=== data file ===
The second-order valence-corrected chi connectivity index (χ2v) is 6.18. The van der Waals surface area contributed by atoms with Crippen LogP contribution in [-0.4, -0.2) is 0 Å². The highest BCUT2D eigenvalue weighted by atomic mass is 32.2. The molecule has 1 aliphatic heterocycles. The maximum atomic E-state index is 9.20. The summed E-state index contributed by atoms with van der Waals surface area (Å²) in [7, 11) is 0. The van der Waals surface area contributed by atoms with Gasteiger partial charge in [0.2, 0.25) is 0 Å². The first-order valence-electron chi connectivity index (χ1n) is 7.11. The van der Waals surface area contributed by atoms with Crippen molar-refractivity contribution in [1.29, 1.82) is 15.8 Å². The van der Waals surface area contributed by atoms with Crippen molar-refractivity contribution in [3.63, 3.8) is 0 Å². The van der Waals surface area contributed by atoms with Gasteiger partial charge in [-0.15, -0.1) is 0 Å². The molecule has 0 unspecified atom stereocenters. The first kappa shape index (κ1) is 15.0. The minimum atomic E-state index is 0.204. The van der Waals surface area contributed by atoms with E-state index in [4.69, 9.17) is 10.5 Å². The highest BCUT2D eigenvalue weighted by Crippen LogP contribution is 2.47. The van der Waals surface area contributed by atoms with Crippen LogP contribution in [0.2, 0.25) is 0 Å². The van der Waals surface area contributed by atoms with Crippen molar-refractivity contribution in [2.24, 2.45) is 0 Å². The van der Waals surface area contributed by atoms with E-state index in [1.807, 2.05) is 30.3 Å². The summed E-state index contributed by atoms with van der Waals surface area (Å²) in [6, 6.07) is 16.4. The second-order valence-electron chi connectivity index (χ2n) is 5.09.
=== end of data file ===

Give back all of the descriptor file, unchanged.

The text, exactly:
The second-order valence-corrected chi connectivity index (χ2v) is 6.18. The van der Waals surface area contributed by atoms with Crippen LogP contribution in [-0.4, -0.2) is 0 Å². The highest BCUT2D eigenvalue weighted by atomic mass is 32.2. The molecule has 1 aliphatic heterocycles. The maximum atomic E-state index is 9.20. The summed E-state index contributed by atoms with van der Waals surface area (Å²) in [7, 11) is 0. The van der Waals surface area contributed by atoms with Gasteiger partial charge in [0.2, 0.25) is 0 Å². The first-order valence-electron chi connectivity index (χ1n) is 7.11. The van der Waals surface area contributed by atoms with Crippen molar-refractivity contribution in [1.29, 1.82) is 15.8 Å². The van der Waals surface area contributed by atoms with Crippen molar-refractivity contribution in [3.63, 3.8) is 0 Å². The van der Waals surface area contributed by atoms with Gasteiger partial charge in [-0.15, -0.1) is 0 Å². The molecule has 0 unspecified atom stereocenters. The first kappa shape index (κ1) is 15.0. The minimum atomic E-state index is 0.204. The van der Waals surface area contributed by atoms with E-state index in [4.69, 9.17) is 10.5 Å². The highest BCUT2D eigenvalue weighted by Crippen LogP contribution is 2.47. The van der Waals surface area contributed by atoms with Crippen LogP contribution in [0.2, 0.25) is 0 Å². The van der Waals surface area contributed by atoms with Crippen molar-refractivity contribution in [2.24, 2.45) is 0 Å². The van der Waals surface area contributed by atoms with E-state index in [1.807, 2.05) is 30.3 Å². The summed E-state index contributed by atoms with van der Waals surface area (Å²) in [6, 6.07) is 16.4. The second-order valence-electron chi connectivity index (χ2n) is 5.09.